Date on Master's Thesis/Doctoral Dissertation


Document Type

Doctoral Dissertation

Degree Name

Ph. D.



Degree Program

Biology, PhD

Committee Chair

Emery, Sarah

Committee Co-Chair (if applicable)

Carreiro, Margaret

Committee Member

Carreiro, Margaret

Committee Member

Remold, Susanna

Committee Member

Yanoviak, Stephen

Committee Member

Zarnetske, Phoebe

Author's Keywords

exotic species; primary succession; sand dunes; soil nematodes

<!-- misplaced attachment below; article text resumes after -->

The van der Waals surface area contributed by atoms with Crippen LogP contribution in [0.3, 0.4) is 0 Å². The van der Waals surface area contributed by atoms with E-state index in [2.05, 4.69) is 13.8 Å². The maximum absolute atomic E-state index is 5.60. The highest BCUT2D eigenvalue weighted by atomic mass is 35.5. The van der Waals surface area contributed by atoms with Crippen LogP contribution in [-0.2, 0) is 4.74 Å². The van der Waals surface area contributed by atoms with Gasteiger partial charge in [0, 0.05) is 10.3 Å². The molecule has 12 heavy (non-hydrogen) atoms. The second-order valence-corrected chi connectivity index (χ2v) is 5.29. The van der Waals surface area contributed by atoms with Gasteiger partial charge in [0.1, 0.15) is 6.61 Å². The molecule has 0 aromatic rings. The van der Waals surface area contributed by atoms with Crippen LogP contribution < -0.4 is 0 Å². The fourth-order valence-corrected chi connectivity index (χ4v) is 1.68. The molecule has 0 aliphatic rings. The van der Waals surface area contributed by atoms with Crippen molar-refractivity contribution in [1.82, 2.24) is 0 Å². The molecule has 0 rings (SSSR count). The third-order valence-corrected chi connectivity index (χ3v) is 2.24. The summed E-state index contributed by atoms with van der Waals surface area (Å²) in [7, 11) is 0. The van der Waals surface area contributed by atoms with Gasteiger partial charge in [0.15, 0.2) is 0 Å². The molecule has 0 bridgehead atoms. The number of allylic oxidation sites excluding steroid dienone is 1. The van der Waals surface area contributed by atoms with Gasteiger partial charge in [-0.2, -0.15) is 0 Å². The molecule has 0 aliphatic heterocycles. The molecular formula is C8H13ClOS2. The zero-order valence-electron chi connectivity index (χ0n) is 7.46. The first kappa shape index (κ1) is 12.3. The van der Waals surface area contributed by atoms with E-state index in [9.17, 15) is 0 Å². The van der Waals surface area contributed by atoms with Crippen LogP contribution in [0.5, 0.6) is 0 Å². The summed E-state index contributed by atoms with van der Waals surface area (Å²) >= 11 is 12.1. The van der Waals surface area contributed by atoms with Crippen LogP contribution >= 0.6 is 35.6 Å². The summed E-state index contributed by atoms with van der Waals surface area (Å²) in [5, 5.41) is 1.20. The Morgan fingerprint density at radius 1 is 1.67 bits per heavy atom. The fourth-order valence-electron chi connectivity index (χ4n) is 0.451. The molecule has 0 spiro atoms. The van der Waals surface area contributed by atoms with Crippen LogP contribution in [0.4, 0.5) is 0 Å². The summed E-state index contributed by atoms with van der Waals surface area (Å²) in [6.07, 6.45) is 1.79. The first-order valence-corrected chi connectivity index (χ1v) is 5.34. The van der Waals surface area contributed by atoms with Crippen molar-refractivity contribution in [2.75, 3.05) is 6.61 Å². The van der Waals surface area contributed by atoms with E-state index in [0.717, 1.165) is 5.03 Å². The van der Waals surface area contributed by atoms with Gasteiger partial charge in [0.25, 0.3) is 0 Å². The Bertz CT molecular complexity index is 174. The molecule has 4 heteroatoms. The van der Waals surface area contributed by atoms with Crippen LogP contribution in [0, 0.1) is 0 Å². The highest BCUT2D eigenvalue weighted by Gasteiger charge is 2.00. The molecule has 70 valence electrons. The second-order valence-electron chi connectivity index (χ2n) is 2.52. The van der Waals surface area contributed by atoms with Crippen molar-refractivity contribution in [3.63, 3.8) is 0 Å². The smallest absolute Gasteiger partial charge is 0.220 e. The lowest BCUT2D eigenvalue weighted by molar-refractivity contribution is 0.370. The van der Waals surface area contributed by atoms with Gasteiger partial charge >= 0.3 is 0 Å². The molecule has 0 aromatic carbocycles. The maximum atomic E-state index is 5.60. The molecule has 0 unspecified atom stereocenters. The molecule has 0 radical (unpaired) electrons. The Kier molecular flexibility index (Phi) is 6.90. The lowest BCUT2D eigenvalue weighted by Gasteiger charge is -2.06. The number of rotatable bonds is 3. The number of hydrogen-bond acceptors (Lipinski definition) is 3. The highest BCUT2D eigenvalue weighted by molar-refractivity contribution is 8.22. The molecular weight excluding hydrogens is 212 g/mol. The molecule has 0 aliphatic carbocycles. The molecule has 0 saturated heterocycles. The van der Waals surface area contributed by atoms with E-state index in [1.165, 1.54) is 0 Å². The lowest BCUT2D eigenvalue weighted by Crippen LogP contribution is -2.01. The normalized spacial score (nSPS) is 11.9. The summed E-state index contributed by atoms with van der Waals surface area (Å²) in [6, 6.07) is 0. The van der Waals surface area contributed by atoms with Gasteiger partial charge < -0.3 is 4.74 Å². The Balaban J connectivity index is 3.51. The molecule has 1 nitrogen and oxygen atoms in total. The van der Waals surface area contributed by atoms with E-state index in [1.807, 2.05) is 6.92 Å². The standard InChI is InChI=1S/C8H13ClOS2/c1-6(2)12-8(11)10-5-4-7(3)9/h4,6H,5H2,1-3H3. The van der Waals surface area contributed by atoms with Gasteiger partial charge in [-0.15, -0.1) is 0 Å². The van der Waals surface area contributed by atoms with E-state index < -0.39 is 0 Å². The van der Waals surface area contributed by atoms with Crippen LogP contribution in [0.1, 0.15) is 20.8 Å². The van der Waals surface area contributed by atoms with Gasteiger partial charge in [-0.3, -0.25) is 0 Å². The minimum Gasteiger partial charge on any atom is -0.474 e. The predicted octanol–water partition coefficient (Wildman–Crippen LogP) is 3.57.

Exotic plants can alter the structure and function of native communities both above- and belowground, which is particularly important in primary successional sand dune ecosystems where plant-soil interactions are critical drivers of successional dynamics. In Great Lakes sand dunes, the native foundation grass Ammophila breviligulata dominates early in succession until an accumulation of detrimental soil organisms causes its die-back of the grasses. Die-back of this native foundation species can be slowed by mutualistic interactions between plants and mycorrhizal fungi. Changes to the plant community resulting from invasion, and subsequent effects on the soil community have the potential to disrupt the successional dynamics of dune systems. Leymus arenarius is a dune-building grass native to northern European sand dunes, and is currently invading Great Lakes dunes. This dissertation examines the effects of L. arenarius invasion on soil community structure, multi-trophic interactions within the soil, and plant community development. In a greenhouse study manipulating the presence/absence of soil organisms, I found evidence of altered multi-trophic interactions. Specifically, arbuscular mycorrhizal fungi provided greater protection from plant-parasitic nematodes to L. arenarius, resulting in weaker biomass reductions relative to A. breviligulata. In a field survey, I found that L. arenarius had little effect on the structure of soil nematode communities and soil bacterial functional diversity relative to uninvaded areas. In a growth chamber experiment, I found that direct competitive effects from L. arenarius were generally similar to effects from A. breviligulata, for later successional native species. However, L. arenarius more strongly suppressed growth of secondary invaders, relative to suppression by A. breviligulata. Soil conditioning effects from L. arenarius were present, but were generally weak suggesting that indirect effects of invasion on soil community composition are less important than direct competitive effects. Experimentally-derived differences in multi-trophic interactions between L. arenarius and A. breviligulata suggested that the invasion of L. arenarius into communities dominated by A. breviligulata would result in altered plant-soil interactions. However, the invasion of L. arenarius did not result in large impacts on plant and soil communities. Overall, these results suggest that L. arenarius has relatively high functional similarity to its native counterpart, A. breviligulata.